MOSCOW — They came to the showdown carrying every weapon they could. On one side stood five dozen men, fingers ready on triggers. Staring back at them across a bleak stretch of grass and sparse shrubs were a couple of hundred warriors, guns raised, holding an emaciated prisoner.
Magomed Keligov waited. His face was gray and gaunt, his hair shaggy, his legs shackled. He had seen the sun just once in nearly 12 months. Most of that time he had been fastened to the wall of a cellar by a yard-long chain.
As he stood that summer day in the shadow of the Caucasus Mountains of southern Russia, he knew his fate would be decided by the two warring clans: the Chechen group holding him for ransom, and his own family from neighboring Ingushetia, led by his wealthy brother.
When Keligov, 44, was kidnapped in September 1998, the two clans began stalking each other, mounting ambushes, retreating and attacking, picking at each other's flanks like wild mountain wolves. But Aug. 31, the day of the exchange, had come at last. Sixty warriors of the Keligov clan had come to reclaim their kinsman.
It was not just his life that mattered. It was not just the ransom money. Above all, family honor was at stake. And according to the ruling of the clan elders, vengeance must be taken. They would have Keligov returned to them alive. But they would have blood too.
The scene played out before the Russian invasion of Chechnya last fall. But in many ways it tells as much about the brutality of life in the Caucasus as the current dispatches from the besieged Chechen capital, Grozny. The men of the region, the vainakh, live by traditions as immutable as the mountains' sheer, dark peaks. In these parts, bravery in violent combat is revered. When the old men swear a feud, it commits the young warriors to spill the blood that family honor requires or to die trying.
As well as guns on their hips, these mountain warriors carry mobile phones. They make death sentences by fax and use Japanese video cameras to record gun battles or issue ultimatums. They speed to vengeance in boxy Russian cars, as chunky and solid as mountain ponies.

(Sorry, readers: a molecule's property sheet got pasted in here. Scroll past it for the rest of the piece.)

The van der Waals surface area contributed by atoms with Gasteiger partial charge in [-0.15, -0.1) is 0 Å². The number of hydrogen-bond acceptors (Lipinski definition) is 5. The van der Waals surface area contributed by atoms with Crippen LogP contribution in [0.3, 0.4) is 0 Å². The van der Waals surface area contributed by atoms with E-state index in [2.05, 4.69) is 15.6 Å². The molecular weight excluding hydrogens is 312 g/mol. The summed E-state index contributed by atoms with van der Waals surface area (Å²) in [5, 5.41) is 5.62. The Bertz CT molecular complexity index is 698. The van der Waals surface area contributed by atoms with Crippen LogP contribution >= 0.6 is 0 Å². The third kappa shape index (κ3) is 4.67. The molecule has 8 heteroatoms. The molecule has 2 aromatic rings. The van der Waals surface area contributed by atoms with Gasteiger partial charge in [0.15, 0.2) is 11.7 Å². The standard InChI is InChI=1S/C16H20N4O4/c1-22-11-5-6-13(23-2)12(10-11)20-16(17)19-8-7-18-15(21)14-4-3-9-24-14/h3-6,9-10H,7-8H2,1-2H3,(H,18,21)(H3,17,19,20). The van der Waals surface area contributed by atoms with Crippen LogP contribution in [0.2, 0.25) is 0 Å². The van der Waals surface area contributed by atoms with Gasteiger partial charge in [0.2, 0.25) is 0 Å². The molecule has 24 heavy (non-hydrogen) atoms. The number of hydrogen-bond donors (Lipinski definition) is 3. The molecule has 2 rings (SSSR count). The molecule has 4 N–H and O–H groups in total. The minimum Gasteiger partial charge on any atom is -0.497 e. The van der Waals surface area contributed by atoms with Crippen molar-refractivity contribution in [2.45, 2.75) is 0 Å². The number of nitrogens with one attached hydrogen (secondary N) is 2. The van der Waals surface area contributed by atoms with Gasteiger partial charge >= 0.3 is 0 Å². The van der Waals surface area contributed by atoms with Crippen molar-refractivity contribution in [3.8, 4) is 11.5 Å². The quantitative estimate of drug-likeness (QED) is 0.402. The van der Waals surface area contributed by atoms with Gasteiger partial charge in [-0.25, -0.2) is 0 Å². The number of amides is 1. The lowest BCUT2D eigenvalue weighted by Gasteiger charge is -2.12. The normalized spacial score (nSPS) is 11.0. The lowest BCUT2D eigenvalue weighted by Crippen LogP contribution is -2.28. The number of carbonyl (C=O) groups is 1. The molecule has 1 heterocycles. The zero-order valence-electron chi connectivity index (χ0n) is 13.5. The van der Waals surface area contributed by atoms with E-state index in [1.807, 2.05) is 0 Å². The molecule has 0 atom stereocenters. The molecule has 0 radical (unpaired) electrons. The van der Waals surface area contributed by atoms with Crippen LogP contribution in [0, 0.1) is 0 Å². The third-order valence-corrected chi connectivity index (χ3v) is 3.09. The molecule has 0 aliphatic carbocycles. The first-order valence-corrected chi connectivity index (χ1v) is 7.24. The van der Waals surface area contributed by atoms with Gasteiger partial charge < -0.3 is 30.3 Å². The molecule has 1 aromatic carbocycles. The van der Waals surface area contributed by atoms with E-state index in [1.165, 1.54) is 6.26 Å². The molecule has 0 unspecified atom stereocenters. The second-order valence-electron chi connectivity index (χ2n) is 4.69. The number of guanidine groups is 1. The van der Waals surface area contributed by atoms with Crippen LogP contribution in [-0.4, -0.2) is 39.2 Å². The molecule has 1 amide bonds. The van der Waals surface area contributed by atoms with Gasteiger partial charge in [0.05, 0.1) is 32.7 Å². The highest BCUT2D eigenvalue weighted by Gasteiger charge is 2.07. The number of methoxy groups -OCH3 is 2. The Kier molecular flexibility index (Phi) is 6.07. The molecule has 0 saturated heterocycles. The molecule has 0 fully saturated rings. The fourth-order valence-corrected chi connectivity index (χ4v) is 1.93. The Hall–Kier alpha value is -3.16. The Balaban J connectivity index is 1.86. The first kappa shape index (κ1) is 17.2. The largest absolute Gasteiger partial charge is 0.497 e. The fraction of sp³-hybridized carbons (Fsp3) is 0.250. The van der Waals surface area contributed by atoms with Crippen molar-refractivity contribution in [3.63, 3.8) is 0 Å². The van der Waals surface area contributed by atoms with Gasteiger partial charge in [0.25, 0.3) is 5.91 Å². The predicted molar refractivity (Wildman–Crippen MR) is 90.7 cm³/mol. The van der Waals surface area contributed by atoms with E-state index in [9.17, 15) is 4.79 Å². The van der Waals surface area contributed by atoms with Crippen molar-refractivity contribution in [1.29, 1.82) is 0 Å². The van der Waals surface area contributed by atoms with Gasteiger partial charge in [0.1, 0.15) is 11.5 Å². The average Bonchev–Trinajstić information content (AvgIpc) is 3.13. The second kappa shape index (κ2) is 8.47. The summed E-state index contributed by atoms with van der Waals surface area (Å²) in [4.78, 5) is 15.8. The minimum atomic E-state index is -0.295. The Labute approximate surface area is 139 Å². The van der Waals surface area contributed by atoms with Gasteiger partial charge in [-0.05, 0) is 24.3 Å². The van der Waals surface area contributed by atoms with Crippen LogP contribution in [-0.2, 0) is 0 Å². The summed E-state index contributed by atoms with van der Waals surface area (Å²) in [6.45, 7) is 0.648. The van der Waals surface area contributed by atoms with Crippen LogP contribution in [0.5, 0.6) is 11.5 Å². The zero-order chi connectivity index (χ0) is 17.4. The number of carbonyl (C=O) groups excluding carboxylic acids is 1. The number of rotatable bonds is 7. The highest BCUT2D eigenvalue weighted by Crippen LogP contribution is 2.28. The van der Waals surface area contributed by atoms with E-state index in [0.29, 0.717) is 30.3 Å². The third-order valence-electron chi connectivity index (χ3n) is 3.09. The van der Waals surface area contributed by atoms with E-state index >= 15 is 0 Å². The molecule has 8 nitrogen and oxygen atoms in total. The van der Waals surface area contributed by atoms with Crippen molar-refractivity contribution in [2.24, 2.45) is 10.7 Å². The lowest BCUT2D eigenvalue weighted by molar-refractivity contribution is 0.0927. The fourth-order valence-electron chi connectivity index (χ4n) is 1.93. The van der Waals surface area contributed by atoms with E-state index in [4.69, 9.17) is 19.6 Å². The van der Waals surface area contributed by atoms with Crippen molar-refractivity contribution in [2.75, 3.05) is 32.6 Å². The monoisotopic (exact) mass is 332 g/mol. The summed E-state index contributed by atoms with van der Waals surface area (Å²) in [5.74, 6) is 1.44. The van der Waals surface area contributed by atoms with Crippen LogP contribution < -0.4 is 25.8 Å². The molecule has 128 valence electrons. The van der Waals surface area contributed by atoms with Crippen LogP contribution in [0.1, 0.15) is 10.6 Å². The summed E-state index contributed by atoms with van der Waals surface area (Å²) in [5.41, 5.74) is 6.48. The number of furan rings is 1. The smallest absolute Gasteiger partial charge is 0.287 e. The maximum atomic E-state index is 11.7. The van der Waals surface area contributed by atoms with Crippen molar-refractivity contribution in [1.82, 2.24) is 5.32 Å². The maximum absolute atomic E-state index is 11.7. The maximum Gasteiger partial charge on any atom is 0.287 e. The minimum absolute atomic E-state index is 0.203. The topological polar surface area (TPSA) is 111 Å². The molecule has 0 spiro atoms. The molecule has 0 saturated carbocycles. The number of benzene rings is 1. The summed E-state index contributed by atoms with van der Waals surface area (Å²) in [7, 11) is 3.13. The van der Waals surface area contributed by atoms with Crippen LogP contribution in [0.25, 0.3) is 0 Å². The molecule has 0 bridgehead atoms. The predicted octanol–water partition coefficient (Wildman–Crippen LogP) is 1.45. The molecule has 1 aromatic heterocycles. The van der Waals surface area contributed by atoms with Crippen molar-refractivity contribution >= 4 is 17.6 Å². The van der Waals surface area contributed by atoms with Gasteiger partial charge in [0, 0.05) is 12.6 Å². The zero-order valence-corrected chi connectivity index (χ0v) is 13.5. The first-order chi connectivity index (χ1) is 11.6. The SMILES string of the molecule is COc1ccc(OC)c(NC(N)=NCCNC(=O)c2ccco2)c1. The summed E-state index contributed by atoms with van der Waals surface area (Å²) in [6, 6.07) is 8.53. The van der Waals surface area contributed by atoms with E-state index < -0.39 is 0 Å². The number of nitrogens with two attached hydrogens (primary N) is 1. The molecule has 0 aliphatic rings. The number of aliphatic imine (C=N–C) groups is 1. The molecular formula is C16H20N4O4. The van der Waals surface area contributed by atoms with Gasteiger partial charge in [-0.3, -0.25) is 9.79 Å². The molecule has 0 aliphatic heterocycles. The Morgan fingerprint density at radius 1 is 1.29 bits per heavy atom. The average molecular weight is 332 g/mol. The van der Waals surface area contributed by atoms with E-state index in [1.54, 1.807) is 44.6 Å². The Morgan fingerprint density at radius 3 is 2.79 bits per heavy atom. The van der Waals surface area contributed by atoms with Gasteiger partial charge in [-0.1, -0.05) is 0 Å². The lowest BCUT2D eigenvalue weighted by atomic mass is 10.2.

Two fraternal peoples share this severe corner of the Earth, the Ingush and the Chechens, the vainakh. The word means "our people." They are close ethnically and culturally, and bound together by mutual suffering at the hands of Russian czars and Soviet rulers. As neighbors, they were locked in one republic during Soviet times, and all shared the cattle cars when Josef Stalin deported almost the entire population to the arid and hostile steppes of Kazakhstan in 1944. Keligov's father was among the deportees.
Eight years ago, Chechnya declared independence from Russia. Twice since then, Chechens have gone to war with Russia to defend their independence. They defeated Russian forces in 1996. Last September, war broke out again.
The Bandits Became the Rulers
Chechnya was in effect independent between the wars, but it could not be called a state. Like an ancient society torn by rival warlords, there was no rule but the law of bandits. The fighters who drove the Russian army out of Chechnya more than three years ago split into small armies arrayed around different commanders. Some focused on radical Islamic revolution. Others for the most part engaged in violent crime and kidnappings.
Next door, the tiny Russian republic of Ingushetia became a hunting ground for Chechen bandits, who sniffed out rich Ingush families.
The magnet that attracted them to the Keligov clan was brother No. 4, the family success story: Musa Keligov, born nine years after Magomed. The younger Keligov is the Moscow-based vice president of Lukoil International, a subsidiary of Russia's largest oil company.
Magomed was in the same business, on a smaller scale: He ran several gas stations in Ingushetia.
On Sept. 15, 1998, Magomed was ambushed while driving alone to Grozny.
The family heard nothing for weeks. Then came a ransom demand: $5 million.
In Moscow, Musa set aside his suit and tie and took a leave of absence from the company. He and his family never considered paying any ransom. Instead he returned to Ingushetia, formed his own small army of crack commandos and vowed to free his brother.
Musa Keligov looks like the businessman he is. His hair recedes. His fingers are plump and his waist is just round enough, beneath his crisp business shirt, that it defies one to picture him as a commando. Yet, when he is armed and clad in fatigues, it would be equally difficult to picture him in his plush Moscow home. From 1984 to 1986, Keligov fought in a special Soviet reconnaissance unit in the Afghan war. Future Ingush President Ruslan S. Aushev was a close comrade in that unit.
Even amid the telling of his intensely personal story, Musa Keligov gives away little of himself. He is still and collected, almost reticent. The events have to be drawn out of him slowly.
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